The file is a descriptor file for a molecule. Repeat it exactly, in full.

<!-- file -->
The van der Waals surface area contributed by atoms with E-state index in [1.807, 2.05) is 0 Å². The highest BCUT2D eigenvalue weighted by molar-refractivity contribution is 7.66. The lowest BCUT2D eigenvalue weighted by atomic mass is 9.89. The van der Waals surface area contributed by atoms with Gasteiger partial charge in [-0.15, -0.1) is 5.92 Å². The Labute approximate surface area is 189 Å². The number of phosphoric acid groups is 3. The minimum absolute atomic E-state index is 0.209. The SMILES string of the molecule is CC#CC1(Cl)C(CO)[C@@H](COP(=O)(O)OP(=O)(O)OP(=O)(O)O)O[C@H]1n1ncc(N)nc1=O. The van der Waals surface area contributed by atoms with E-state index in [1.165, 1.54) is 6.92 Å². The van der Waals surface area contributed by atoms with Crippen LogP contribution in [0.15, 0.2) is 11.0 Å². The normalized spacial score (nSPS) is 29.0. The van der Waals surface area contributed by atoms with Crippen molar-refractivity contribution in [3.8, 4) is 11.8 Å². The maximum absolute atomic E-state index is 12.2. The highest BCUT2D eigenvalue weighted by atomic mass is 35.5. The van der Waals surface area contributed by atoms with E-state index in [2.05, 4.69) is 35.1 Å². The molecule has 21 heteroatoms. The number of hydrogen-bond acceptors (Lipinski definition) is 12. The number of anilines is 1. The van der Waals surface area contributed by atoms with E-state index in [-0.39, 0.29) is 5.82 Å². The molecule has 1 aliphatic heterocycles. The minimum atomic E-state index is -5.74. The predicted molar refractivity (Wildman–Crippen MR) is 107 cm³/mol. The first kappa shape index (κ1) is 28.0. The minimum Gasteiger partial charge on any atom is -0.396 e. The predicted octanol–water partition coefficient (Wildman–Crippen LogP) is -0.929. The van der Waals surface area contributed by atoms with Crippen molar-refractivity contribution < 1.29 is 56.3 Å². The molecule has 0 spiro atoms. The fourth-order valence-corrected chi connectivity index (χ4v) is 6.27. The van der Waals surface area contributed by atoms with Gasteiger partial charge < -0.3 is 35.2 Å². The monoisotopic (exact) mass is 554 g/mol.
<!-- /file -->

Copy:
The van der Waals surface area contributed by atoms with E-state index in [1.807, 2.05) is 0 Å². The highest BCUT2D eigenvalue weighted by molar-refractivity contribution is 7.66. The lowest BCUT2D eigenvalue weighted by atomic mass is 9.89. The van der Waals surface area contributed by atoms with Gasteiger partial charge in [-0.15, -0.1) is 5.92 Å². The Labute approximate surface area is 189 Å². The number of phosphoric acid groups is 3. The minimum absolute atomic E-state index is 0.209. The SMILES string of the molecule is CC#CC1(Cl)C(CO)[C@@H](COP(=O)(O)OP(=O)(O)OP(=O)(O)O)O[C@H]1n1ncc(N)nc1=O. The van der Waals surface area contributed by atoms with E-state index in [1.165, 1.54) is 6.92 Å². The van der Waals surface area contributed by atoms with Crippen LogP contribution in [0.15, 0.2) is 11.0 Å². The normalized spacial score (nSPS) is 29.0. The van der Waals surface area contributed by atoms with Crippen molar-refractivity contribution in [3.8, 4) is 11.8 Å². The maximum absolute atomic E-state index is 12.2. The highest BCUT2D eigenvalue weighted by atomic mass is 35.5. The van der Waals surface area contributed by atoms with E-state index in [2.05, 4.69) is 35.1 Å². The molecule has 21 heteroatoms. The number of hydrogen-bond acceptors (Lipinski definition) is 12. The number of anilines is 1. The van der Waals surface area contributed by atoms with E-state index in [-0.39, 0.29) is 5.82 Å². The molecule has 1 aliphatic heterocycles. The minimum atomic E-state index is -5.74. The predicted molar refractivity (Wildman–Crippen MR) is 107 cm³/mol. The first kappa shape index (κ1) is 28.0. The minimum Gasteiger partial charge on any atom is -0.396 e. The predicted octanol–water partition coefficient (Wildman–Crippen LogP) is -0.929. The van der Waals surface area contributed by atoms with Crippen molar-refractivity contribution < 1.29 is 56.3 Å². The molecule has 0 spiro atoms. The fourth-order valence-corrected chi connectivity index (χ4v) is 6.27. The van der Waals surface area contributed by atoms with Gasteiger partial charge < -0.3 is 35.2 Å². The monoisotopic (exact) mass is 554 g/mol.